Fiction HQ, Australia 2019
This historical novel is based on the life and deeds of Rezsö Kasztner, a controversial figure who saved over a thousand Hungarian Jews on a rescue train in 1944.
His fictional equivalent is Miklós Nagy and much of the detail is imagined but the significant plot details are taken from history including the meetings with Nazis Eichmann and Becher.
There is a contemporary Australian story running parallel with the World War 2 setting – that of Annika, her mother and grandmother, a lifetime of secrets and a personal quest of discovery, which includes not just a love story but an exploration of modern Israel and the negative attitudes of some modern Israelis to the holocaust victims.
Diane Armstrong is a child Holocaust survivor who came to Australia with her parents from Poland in 1948. Perhaps it is needless to say that The Collaborator is thus written with the passion of lived experience and family stories.
By skillfully passing us between time zones and geographies, Diane Armstrong manages to keep the novel pacey without losing either story detail or a necessary focus on character. We do become invested in Annika’s search for truth and for personal contentment whilst at the same time understanding her delicacy in handling the secret of her grandmother.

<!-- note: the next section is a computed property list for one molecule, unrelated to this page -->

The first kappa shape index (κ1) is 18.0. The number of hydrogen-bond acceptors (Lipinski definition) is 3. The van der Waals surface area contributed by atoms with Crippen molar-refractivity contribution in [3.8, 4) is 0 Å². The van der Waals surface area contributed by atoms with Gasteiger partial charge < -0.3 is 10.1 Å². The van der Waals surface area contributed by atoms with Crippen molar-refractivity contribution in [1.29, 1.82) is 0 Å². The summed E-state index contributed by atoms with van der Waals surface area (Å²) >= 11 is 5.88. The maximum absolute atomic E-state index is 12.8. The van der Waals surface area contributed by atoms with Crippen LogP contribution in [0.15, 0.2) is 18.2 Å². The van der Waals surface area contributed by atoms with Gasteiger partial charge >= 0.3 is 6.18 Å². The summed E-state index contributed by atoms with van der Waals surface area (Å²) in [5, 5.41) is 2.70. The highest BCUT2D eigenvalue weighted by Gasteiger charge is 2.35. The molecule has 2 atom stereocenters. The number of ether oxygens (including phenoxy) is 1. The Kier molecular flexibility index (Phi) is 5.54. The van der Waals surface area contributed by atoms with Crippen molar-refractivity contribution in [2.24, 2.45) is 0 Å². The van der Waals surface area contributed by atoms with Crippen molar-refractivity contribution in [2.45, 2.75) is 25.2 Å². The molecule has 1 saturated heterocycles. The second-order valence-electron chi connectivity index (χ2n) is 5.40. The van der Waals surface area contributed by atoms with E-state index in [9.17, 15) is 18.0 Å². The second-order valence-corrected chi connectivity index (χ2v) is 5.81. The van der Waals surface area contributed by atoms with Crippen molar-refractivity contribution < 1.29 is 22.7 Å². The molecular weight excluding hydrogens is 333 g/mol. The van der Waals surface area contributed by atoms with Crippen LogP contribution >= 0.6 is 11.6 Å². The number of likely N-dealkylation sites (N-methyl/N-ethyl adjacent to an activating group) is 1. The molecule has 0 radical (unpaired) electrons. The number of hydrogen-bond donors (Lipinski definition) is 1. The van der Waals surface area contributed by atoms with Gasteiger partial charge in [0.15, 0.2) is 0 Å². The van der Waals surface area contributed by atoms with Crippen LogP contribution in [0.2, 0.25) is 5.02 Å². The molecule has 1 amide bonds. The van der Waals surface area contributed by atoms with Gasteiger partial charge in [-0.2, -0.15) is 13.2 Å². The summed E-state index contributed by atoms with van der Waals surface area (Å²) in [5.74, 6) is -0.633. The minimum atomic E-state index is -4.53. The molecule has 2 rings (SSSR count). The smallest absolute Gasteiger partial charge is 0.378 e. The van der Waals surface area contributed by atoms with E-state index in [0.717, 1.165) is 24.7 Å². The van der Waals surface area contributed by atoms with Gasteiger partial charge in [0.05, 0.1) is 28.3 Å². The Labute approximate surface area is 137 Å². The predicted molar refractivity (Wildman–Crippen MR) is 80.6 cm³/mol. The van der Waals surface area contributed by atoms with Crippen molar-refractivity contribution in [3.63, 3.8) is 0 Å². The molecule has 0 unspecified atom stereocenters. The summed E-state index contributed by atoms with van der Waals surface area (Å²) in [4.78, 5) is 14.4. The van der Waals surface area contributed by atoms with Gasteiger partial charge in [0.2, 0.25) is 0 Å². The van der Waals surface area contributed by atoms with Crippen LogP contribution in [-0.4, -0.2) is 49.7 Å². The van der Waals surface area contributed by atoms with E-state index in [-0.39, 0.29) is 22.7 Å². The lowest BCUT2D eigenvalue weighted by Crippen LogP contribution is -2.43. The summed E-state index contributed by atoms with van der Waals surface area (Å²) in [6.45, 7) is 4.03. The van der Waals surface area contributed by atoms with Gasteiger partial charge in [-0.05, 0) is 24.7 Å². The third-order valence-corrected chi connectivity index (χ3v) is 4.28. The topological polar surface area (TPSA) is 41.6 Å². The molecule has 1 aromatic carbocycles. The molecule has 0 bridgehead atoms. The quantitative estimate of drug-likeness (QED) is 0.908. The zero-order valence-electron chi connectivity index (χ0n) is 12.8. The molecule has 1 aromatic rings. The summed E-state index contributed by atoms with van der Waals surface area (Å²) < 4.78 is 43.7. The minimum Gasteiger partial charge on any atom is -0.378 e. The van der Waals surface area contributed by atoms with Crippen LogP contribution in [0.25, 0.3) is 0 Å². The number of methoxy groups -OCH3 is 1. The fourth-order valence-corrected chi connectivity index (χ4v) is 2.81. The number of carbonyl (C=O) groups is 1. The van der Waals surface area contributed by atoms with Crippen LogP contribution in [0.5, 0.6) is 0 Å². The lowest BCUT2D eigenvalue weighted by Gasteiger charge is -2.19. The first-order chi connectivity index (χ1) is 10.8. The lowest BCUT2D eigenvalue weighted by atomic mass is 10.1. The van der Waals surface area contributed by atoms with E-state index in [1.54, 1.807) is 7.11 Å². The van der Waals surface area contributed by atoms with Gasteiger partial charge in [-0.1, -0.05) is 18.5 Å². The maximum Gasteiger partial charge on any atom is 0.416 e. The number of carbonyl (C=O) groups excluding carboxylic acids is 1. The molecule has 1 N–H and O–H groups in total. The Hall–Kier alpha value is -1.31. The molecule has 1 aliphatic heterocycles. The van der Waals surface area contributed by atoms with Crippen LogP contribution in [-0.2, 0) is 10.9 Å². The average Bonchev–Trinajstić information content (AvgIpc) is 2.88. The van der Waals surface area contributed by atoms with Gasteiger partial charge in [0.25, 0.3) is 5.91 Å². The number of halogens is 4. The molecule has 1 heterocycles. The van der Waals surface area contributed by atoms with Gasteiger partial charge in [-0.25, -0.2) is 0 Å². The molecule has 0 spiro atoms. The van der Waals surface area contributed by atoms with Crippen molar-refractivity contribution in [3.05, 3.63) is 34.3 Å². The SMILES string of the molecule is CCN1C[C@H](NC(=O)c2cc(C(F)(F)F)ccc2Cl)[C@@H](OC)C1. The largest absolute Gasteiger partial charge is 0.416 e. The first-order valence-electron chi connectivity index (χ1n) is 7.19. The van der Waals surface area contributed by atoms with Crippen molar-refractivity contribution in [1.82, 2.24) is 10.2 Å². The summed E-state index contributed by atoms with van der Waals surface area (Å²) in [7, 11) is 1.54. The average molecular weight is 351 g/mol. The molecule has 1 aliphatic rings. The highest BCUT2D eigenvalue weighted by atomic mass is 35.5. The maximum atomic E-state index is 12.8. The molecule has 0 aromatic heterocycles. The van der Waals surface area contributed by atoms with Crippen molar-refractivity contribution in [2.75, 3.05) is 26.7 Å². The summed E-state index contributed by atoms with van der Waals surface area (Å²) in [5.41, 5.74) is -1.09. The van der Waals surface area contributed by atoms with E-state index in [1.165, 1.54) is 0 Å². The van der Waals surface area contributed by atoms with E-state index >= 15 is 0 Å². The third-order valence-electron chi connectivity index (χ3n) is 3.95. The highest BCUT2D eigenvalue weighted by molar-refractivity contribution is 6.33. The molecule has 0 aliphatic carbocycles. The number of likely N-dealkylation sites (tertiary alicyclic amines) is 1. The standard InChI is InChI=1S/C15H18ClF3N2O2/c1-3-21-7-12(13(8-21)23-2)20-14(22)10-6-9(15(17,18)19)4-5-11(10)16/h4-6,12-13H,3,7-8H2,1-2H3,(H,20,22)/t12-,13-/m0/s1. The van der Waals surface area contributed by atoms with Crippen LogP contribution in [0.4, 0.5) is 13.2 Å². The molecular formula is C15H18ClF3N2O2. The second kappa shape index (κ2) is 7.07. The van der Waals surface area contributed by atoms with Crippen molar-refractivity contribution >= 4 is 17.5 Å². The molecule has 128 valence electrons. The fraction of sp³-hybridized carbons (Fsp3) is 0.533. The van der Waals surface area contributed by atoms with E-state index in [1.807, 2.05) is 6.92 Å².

Accounts of the trial of Nagy which Annika researches, her visits to the Holocaust Museum in Budapest and her conversations with people from war time Budapest neatly tie the two time periods together. The interweaving is unforced. At the same time, a spotlight is directed upon the big picture of international machinations, a story not always told, which impacted so terribly on the lives of individuals and whole populations of Jews.